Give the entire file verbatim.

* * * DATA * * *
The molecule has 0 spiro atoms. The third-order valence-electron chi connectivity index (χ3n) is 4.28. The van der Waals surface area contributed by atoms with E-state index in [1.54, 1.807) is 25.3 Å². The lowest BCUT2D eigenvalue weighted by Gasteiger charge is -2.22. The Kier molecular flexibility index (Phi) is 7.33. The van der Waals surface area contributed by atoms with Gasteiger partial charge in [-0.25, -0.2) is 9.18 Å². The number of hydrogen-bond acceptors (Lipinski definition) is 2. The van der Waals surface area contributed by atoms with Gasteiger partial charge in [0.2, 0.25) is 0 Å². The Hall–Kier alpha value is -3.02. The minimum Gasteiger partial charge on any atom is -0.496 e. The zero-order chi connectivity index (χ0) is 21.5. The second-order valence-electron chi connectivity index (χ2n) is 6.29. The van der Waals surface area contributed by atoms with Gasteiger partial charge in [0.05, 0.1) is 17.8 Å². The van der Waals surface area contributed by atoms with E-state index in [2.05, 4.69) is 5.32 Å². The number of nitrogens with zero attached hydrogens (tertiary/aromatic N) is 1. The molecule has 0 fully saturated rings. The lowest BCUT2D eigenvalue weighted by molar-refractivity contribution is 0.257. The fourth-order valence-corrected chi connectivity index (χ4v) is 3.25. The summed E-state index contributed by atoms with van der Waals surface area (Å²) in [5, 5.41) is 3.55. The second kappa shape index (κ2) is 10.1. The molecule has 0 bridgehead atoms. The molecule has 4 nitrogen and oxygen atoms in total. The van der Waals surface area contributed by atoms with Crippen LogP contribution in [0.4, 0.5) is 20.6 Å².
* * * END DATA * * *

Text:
The molecule has 0 spiro atoms. The third-order valence-electron chi connectivity index (χ3n) is 4.28. The van der Waals surface area contributed by atoms with E-state index in [1.54, 1.807) is 25.3 Å². The lowest BCUT2D eigenvalue weighted by Gasteiger charge is -2.22. The Kier molecular flexibility index (Phi) is 7.33. The van der Waals surface area contributed by atoms with Gasteiger partial charge in [-0.25, -0.2) is 9.18 Å². The number of hydrogen-bond acceptors (Lipinski definition) is 2. The van der Waals surface area contributed by atoms with Gasteiger partial charge in [0.2, 0.25) is 0 Å². The Hall–Kier alpha value is -3.02. The minimum Gasteiger partial charge on any atom is -0.496 e. The zero-order chi connectivity index (χ0) is 21.5. The second-order valence-electron chi connectivity index (χ2n) is 6.29. The van der Waals surface area contributed by atoms with Gasteiger partial charge in [0.05, 0.1) is 17.8 Å². The van der Waals surface area contributed by atoms with E-state index in [2.05, 4.69) is 5.32 Å². The number of nitrogens with zero attached hydrogens (tertiary/aromatic N) is 1. The molecule has 0 fully saturated rings. The lowest BCUT2D eigenvalue weighted by molar-refractivity contribution is 0.257. The fourth-order valence-corrected chi connectivity index (χ4v) is 3.25. The summed E-state index contributed by atoms with van der Waals surface area (Å²) in [5, 5.41) is 3.55. The second kappa shape index (κ2) is 10.1. The molecule has 0 bridgehead atoms. The molecule has 4 nitrogen and oxygen atoms in total. The van der Waals surface area contributed by atoms with Crippen LogP contribution in [0.4, 0.5) is 20.6 Å².